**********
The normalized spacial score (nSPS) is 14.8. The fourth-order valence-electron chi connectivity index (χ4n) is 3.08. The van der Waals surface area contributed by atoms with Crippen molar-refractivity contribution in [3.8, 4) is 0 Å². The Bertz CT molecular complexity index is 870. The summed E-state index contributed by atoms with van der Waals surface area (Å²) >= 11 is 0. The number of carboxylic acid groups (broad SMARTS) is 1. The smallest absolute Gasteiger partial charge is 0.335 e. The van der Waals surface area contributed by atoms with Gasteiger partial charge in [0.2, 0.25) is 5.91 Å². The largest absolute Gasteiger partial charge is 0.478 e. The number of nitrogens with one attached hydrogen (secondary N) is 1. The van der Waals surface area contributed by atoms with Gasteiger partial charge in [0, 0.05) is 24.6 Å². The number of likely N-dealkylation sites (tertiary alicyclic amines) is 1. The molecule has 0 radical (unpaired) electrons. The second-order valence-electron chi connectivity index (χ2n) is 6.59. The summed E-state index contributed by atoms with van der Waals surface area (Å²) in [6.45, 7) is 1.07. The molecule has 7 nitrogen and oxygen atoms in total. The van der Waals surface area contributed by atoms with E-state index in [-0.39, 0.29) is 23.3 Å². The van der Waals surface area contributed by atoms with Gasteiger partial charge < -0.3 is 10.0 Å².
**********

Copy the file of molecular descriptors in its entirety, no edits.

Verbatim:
The normalized spacial score (nSPS) is 14.8. The fourth-order valence-electron chi connectivity index (χ4n) is 3.08. The van der Waals surface area contributed by atoms with Crippen molar-refractivity contribution in [3.8, 4) is 0 Å². The Bertz CT molecular complexity index is 870. The summed E-state index contributed by atoms with van der Waals surface area (Å²) >= 11 is 0. The number of carboxylic acid groups (broad SMARTS) is 1. The smallest absolute Gasteiger partial charge is 0.335 e. The van der Waals surface area contributed by atoms with Gasteiger partial charge in [0.2, 0.25) is 5.91 Å². The largest absolute Gasteiger partial charge is 0.478 e. The number of nitrogens with one attached hydrogen (secondary N) is 1. The van der Waals surface area contributed by atoms with Gasteiger partial charge in [0, 0.05) is 24.6 Å². The number of likely N-dealkylation sites (tertiary alicyclic amines) is 1. The molecule has 0 radical (unpaired) electrons. The second-order valence-electron chi connectivity index (χ2n) is 6.59. The summed E-state index contributed by atoms with van der Waals surface area (Å²) in [6.45, 7) is 1.07. The molecule has 7 nitrogen and oxygen atoms in total. The van der Waals surface area contributed by atoms with E-state index in [-0.39, 0.29) is 23.3 Å². The van der Waals surface area contributed by atoms with Gasteiger partial charge < -0.3 is 10.0 Å².